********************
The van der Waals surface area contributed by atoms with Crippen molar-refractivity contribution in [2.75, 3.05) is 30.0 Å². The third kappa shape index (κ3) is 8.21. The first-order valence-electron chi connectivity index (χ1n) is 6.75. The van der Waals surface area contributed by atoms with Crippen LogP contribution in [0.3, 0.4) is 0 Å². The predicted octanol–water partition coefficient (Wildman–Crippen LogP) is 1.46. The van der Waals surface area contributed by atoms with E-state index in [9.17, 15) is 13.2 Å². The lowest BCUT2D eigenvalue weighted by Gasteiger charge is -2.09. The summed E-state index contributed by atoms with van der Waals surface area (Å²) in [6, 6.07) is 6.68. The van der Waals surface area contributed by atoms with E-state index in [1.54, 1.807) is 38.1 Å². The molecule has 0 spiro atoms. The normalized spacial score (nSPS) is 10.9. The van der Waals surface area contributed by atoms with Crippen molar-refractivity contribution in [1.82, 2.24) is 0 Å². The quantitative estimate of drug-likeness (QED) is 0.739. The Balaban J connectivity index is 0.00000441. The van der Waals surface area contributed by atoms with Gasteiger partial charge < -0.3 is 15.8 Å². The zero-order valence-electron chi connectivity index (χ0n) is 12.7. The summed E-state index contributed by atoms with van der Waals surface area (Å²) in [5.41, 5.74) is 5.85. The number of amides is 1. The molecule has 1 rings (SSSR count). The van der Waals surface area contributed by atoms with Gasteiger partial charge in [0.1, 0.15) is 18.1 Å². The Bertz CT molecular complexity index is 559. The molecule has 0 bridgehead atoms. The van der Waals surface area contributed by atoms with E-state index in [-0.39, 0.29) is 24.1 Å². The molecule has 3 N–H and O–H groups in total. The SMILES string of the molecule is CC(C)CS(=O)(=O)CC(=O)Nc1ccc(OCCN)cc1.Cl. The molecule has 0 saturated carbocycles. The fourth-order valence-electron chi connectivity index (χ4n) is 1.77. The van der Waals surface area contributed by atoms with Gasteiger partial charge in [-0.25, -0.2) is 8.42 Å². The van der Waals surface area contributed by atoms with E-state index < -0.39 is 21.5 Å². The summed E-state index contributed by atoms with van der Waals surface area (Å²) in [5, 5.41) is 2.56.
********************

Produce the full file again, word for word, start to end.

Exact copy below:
The van der Waals surface area contributed by atoms with Crippen molar-refractivity contribution in [2.75, 3.05) is 30.0 Å². The third kappa shape index (κ3) is 8.21. The first-order valence-electron chi connectivity index (χ1n) is 6.75. The van der Waals surface area contributed by atoms with Crippen LogP contribution in [0.3, 0.4) is 0 Å². The predicted octanol–water partition coefficient (Wildman–Crippen LogP) is 1.46. The van der Waals surface area contributed by atoms with E-state index in [9.17, 15) is 13.2 Å². The lowest BCUT2D eigenvalue weighted by Gasteiger charge is -2.09. The summed E-state index contributed by atoms with van der Waals surface area (Å²) in [6, 6.07) is 6.68. The van der Waals surface area contributed by atoms with E-state index in [1.54, 1.807) is 38.1 Å². The molecule has 0 spiro atoms. The normalized spacial score (nSPS) is 10.9. The van der Waals surface area contributed by atoms with Crippen molar-refractivity contribution in [1.82, 2.24) is 0 Å². The quantitative estimate of drug-likeness (QED) is 0.739. The Balaban J connectivity index is 0.00000441. The van der Waals surface area contributed by atoms with Gasteiger partial charge < -0.3 is 15.8 Å². The zero-order valence-electron chi connectivity index (χ0n) is 12.7. The summed E-state index contributed by atoms with van der Waals surface area (Å²) in [5.41, 5.74) is 5.85. The number of amides is 1. The molecule has 1 rings (SSSR count). The van der Waals surface area contributed by atoms with Gasteiger partial charge in [0.1, 0.15) is 18.1 Å². The Bertz CT molecular complexity index is 559. The molecule has 0 bridgehead atoms. The van der Waals surface area contributed by atoms with E-state index in [-0.39, 0.29) is 24.1 Å². The molecule has 3 N–H and O–H groups in total. The SMILES string of the molecule is CC(C)CS(=O)(=O)CC(=O)Nc1ccc(OCCN)cc1.Cl. The molecule has 0 saturated carbocycles. The fourth-order valence-electron chi connectivity index (χ4n) is 1.77. The van der Waals surface area contributed by atoms with Gasteiger partial charge in [-0.25, -0.2) is 8.42 Å². The van der Waals surface area contributed by atoms with E-state index < -0.39 is 21.5 Å². The summed E-state index contributed by atoms with van der Waals surface area (Å²) in [5, 5.41) is 2.56.